Fund manager commentary
The Company’s portfolio made good progress during the year giving an annual NAV total return of 6.8%. At 31 December 2012 the net assets of the ordinary share pool were £186.3m giving an NAV per share of 254.38p on a fully diluted basis. Taking into account the dividend of 4.96p paid on 2 November this is a NAV total return for the quarter of 3.3%.
During the year we made five new fund investments. We committed £4.0 million to Lyceum Capital III and £6.0 million to Inflexion 2012 Co-investment Fund. We have had long standing relationships with both these UK focused funds. We also increased our exposure to Northern Europe through €4 million commitment to Nordic specialists Procuritas for fund V, the second of their funds we have backed. In Germany we again committed to DBAG for their fund VI with €5 million. We made one commitment outside Europe during 2012. $5 million was committed to HealthpointCapital Partners III, a New York based healthcare fund which specialises in the orthopaedic sector. This fund is what we could term an ‘advanced primary’ with an initial portfolio which is already showing strong signs of success.
Since the year end we have also committed £3.5 million to GCP Capital Partners Europe II LP through a secondary transaction. We also made our first investment in Finland by committing €3 million to Vaaka Buy-Out Fund II. Further south, another first was accomplished through the commitment of €3 million to Polish mid-market fund, Avallon MBO Fund II.
The Company’s co-investment component is currently 11.4% of the portfolio. It has reduced principally as a result of successful exits during the last few years. We are actively seeking to increase this and some initial progress has been made. In November we invested £2.3 million in funeral plans business Avalon for a 9.5% stake in the company which sells funeral plans in the UK and increasingly in other markets such as Spain. This deal was led by the emerging private equity group Lonsdale. Since the year end we have invested £2.0 million for a 15% stake in UK furniture company David Phillips. A number of other co-investment opportunities are under consideration. Including co-investments, total drawdowns for 2012 were £31.7 million. 2012 saw drawdowns from a wide range of funds across Europe and further afield.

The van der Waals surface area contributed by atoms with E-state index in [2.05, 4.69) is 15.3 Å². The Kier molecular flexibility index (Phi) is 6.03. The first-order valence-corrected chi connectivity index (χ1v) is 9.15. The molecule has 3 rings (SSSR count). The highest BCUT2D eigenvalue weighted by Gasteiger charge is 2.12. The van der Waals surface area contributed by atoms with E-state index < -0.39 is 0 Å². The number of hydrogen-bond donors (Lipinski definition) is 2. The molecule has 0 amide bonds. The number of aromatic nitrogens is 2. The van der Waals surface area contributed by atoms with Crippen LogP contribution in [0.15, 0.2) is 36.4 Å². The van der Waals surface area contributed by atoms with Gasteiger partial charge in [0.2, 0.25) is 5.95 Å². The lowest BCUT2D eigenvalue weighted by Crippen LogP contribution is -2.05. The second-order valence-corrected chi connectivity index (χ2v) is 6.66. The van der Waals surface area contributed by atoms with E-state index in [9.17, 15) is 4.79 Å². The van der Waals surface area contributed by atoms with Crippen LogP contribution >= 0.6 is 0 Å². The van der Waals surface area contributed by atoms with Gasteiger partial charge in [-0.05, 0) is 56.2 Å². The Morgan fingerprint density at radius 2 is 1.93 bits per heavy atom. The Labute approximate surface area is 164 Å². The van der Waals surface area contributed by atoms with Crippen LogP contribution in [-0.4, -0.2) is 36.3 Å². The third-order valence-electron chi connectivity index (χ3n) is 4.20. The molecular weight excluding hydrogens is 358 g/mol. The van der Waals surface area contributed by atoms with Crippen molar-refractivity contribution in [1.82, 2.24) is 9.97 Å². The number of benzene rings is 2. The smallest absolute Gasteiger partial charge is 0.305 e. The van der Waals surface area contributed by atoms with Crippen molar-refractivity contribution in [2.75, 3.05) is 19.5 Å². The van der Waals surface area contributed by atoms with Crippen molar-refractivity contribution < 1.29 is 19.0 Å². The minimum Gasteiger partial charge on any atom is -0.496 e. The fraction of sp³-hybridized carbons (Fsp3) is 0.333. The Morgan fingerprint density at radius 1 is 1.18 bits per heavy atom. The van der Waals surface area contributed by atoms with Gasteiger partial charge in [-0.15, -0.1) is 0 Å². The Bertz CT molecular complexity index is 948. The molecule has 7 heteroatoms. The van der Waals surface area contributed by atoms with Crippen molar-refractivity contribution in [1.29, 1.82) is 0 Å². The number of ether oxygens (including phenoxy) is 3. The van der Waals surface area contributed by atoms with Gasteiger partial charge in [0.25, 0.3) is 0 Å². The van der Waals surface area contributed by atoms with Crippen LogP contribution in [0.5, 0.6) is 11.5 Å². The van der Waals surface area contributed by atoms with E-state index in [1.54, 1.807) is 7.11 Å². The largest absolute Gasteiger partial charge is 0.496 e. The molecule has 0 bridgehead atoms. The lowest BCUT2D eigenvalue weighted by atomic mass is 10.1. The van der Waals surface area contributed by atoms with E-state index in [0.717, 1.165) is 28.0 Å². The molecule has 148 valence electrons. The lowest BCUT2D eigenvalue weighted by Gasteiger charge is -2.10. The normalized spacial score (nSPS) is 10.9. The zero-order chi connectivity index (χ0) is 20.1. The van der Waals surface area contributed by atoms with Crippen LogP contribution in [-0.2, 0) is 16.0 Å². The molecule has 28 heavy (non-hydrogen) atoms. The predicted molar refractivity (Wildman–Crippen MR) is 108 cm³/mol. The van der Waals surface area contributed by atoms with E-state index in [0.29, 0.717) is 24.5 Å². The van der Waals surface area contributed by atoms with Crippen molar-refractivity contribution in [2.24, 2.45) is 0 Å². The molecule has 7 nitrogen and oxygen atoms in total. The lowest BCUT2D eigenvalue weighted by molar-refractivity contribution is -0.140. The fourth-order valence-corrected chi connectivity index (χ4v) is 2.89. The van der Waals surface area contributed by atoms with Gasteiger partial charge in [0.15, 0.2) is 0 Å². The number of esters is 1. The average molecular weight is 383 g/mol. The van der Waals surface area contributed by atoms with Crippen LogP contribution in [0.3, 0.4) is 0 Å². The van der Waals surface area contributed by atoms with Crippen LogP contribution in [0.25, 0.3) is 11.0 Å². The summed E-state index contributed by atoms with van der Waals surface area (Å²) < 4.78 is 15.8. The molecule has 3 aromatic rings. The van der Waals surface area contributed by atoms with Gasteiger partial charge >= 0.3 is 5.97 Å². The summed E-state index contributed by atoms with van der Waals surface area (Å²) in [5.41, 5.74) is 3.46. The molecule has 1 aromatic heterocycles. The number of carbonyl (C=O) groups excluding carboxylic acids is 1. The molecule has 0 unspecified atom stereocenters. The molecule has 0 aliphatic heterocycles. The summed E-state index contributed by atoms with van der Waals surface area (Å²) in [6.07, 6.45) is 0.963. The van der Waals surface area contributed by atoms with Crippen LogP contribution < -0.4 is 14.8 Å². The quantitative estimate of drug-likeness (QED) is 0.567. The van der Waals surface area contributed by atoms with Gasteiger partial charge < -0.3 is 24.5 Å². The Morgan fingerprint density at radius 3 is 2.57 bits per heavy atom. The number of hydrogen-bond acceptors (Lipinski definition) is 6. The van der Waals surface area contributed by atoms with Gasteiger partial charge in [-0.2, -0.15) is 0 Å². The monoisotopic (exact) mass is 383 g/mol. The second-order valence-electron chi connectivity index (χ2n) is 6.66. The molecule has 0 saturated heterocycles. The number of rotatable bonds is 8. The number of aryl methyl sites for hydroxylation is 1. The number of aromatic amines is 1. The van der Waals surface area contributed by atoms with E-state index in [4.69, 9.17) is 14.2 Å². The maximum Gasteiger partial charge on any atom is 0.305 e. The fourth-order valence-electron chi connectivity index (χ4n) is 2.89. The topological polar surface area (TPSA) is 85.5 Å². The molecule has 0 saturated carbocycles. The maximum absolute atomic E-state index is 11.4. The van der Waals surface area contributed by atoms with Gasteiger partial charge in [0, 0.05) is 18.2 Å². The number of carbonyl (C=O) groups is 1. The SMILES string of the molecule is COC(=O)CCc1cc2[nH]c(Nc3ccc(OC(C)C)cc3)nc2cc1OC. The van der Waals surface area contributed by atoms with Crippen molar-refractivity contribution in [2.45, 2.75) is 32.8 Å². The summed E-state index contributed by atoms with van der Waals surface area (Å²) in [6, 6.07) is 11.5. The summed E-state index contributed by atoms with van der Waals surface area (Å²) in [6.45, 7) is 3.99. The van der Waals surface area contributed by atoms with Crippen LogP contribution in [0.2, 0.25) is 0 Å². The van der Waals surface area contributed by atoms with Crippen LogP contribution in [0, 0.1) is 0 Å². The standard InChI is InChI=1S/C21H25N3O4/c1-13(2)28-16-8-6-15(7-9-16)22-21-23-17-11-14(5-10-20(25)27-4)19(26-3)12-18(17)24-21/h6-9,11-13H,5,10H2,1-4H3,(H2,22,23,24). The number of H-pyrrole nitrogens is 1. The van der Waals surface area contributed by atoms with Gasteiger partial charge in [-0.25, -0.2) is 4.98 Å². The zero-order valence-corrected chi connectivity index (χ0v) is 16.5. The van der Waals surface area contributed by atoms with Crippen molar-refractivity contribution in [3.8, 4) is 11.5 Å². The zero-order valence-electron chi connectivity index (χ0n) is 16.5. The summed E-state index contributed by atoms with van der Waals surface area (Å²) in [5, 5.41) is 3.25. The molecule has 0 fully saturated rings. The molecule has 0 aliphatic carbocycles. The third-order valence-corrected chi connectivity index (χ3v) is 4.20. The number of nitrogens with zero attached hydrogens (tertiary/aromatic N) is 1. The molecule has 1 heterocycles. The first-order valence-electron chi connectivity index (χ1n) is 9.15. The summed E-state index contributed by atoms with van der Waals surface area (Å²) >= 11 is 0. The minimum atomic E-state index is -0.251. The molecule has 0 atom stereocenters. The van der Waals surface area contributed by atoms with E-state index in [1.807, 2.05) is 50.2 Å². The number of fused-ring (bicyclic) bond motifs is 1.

Realisations were strong during 2012 with the total, including rolled up income, amounting to £60.6 million, a significant increase on the 2011 total of £38.3 million. During the year two of the co-investment holdings were realised and another was partially realised. The August Equity led investment in the UK’s largest provider of supported living for disabled adults, Lifeways, was sold to the Canadian pension fund OMERS for an investment multiple of 3.0x, an IRR of 25% and total proceeds of £13.5 million. Bartec, the German based explosion protection systems manufacturer, was sold by Capvis III to the larger private equity house Charterhouse. The investment multiple was 3.1x, the IRR 33% and total proceeds to the Company of £7.0 million. 3si, the anti-theft security systems company, was recapitalised which led to a distribution to the Company of £2.6 million. In addition to co-investments, there were many realisations from within the fund holdings. Some of the notable ones being: In the UK, August Equity Partners II exited home care specialist Enara for an investment multiple of 2.5x, IRR of 24% and proceeds of £3.7 million. Arle sold Capital Safety Group to KKR achieving a multiple of 2.7x with an IRR of 26% and proceeds to the Company of £1.2 million. Contrary to received wisdom there was successful private equity activity in Southern Europe. In Spain, Nmas 1 Private Equity Fund sold ZIV, a control and metering products provider for power utilities yielding £0.8 million which was 3.5x cost. Portobello Capital II sold civil explosives company Maxam to Advent yielding £1.6 million, 3.4x cost and an IRR of 28%. In Northern Europe, a notable success was the sale by Procuritas IV of tyre services company Dackia to Pirelli for a spectacular 9x cost and an IRR of 110%. The Company’s share of this exit was £2.1 million.